Do you constantly feel tired? Does it always seem like there isn’t enough time in the day to get things done? If so, chances how you approach your work/life balance may need some re-evaluation. Generally speaking, there are two ways to increase your work output: work harder or work smarter. While some may look at either option as viable, putting in more hours at work when there are just as many things to focus on in your personal life can, sometimes, do more harm than good.
Striking a balance between your professional and personal lives is key. Following the sage advice that you should focus on quality over quantity, which still rings true, can help you in this process. The following list of tips is something that you can apply to, both, your personal and work lives, as you approach making a change.
1. Avoid distractions
Distractions are the main enemy of productivity. If you want to achieve positive life changes, start with eliminating all possible distractions. Unfortunately, these come in many shapes and sizes. Some are unavoidable. If you’re serious about making a change, however, there are a number of steps you can take to improve your daily efficiency.
First, start with how you approach work. More specifically, think about your environment. Whether you’re working from home or in an office, there are probably plenty of distractions that interfere with your productivity. If possible, consider relocating to a different space or even working remotely. You don’t even have to move too far away from your main center of operation. As long as you identify what distracts you and attempt small, incremental changes, you’re off to a good start.
2. Learn to say, “No.”
Being able to assertively say, “No,” can make your day go a lot smoother. Think about all the things we say “Yes,” to that actually stand in the way of getting more done!
For many people, saying no to meetings helped them be more productive and gave them time to focus on more important things. Consider this with meetings that take up too much time or that address issues that can easily be resolved via email or phone call.
As for your personal life, don’t be afraid to pass on things you feel obligated to attend for other people’s sake. Your time is limited, as it is. So, sometimes, it’s more than OK to put your needs first.
3. The 80/20 Rule
The 80/20 Rule, also known as the Pareto Principle, is a classic time-management technique that people can apply to lives, as well as their work. This rule suggests that 20% of your activities account for 80% of your results.
To successfully implement this rule, daily, take a good, hard look at your day-to-day responsibilities. The tasks you find most valuable are probably the hardest ones to accomplish. So, focus most of your attention and strengths there, first.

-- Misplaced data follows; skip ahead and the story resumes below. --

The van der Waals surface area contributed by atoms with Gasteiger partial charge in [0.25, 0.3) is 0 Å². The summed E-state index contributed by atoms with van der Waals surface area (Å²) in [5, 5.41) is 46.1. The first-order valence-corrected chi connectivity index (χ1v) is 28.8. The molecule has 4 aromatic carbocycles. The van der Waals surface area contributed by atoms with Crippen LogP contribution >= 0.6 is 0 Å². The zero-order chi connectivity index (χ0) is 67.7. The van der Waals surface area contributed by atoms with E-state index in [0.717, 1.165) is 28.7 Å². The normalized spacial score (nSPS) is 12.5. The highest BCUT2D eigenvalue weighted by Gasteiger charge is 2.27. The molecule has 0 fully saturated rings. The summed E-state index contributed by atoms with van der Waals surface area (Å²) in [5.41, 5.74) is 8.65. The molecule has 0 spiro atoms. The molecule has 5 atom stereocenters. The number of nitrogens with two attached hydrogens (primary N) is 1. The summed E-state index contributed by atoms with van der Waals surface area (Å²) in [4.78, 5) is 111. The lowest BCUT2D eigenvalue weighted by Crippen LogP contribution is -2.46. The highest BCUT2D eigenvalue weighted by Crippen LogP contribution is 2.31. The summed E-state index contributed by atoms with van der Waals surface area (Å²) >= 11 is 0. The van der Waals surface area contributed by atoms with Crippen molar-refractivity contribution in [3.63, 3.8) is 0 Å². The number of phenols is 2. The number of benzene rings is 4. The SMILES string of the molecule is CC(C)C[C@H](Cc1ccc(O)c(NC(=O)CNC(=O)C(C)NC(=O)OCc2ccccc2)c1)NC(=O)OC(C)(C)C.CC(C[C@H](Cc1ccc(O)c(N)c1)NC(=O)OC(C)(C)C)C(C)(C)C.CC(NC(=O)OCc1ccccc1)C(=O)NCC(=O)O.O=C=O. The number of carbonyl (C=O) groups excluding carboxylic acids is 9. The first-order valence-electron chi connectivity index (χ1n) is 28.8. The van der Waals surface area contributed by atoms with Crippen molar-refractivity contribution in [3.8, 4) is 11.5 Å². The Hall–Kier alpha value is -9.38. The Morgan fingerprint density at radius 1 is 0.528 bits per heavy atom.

Resist the temptation to initially clear up the small things. If you start working on lower-value tasks, you might never get around to completing the more important ones. The trick, here, is to not lose sight of your priorities.
4. The Pomodoro Technique
This is another classic time-management method that you can start applying to your life, immediately. If done correctly, this technique can help you power through distractions and get things done in short work intervals.
This work management rule advocates that you first decide on the tasks you want to complete, set a timer to 25 minutes, and then get to work until the timer rings. Once done, take a 5-minute break and repeat the cycle 4 times. After the 4th cycle, take a 15-30-minute break and start over, again, from scratch.
This approach allows you to direct your focus in short bursts while concentrating on a given task without distractions.
5. More breaks
This may sound contradictory to increased productivity and quality, but taking more breaks is correlated with higher employee engagement and efficiency.
If you ever find yourself stumped by a problem, take a break, go for a walk, and come back with a fresh mind. Invigorated and with a new perspective, you might see things differently. The reason this works so well is that movement breaks are essential to your physical and emotional functioning. Once you get your blood pumping, your brain starts to work better and productivity improves.
Taking breaks can play a significant part in supporting your overall health in the long run. Apart from reducing stress, regularly taking time to be mindful of your body’s needs and your work/life balance can help keep you on track, as well as happy and healthy.
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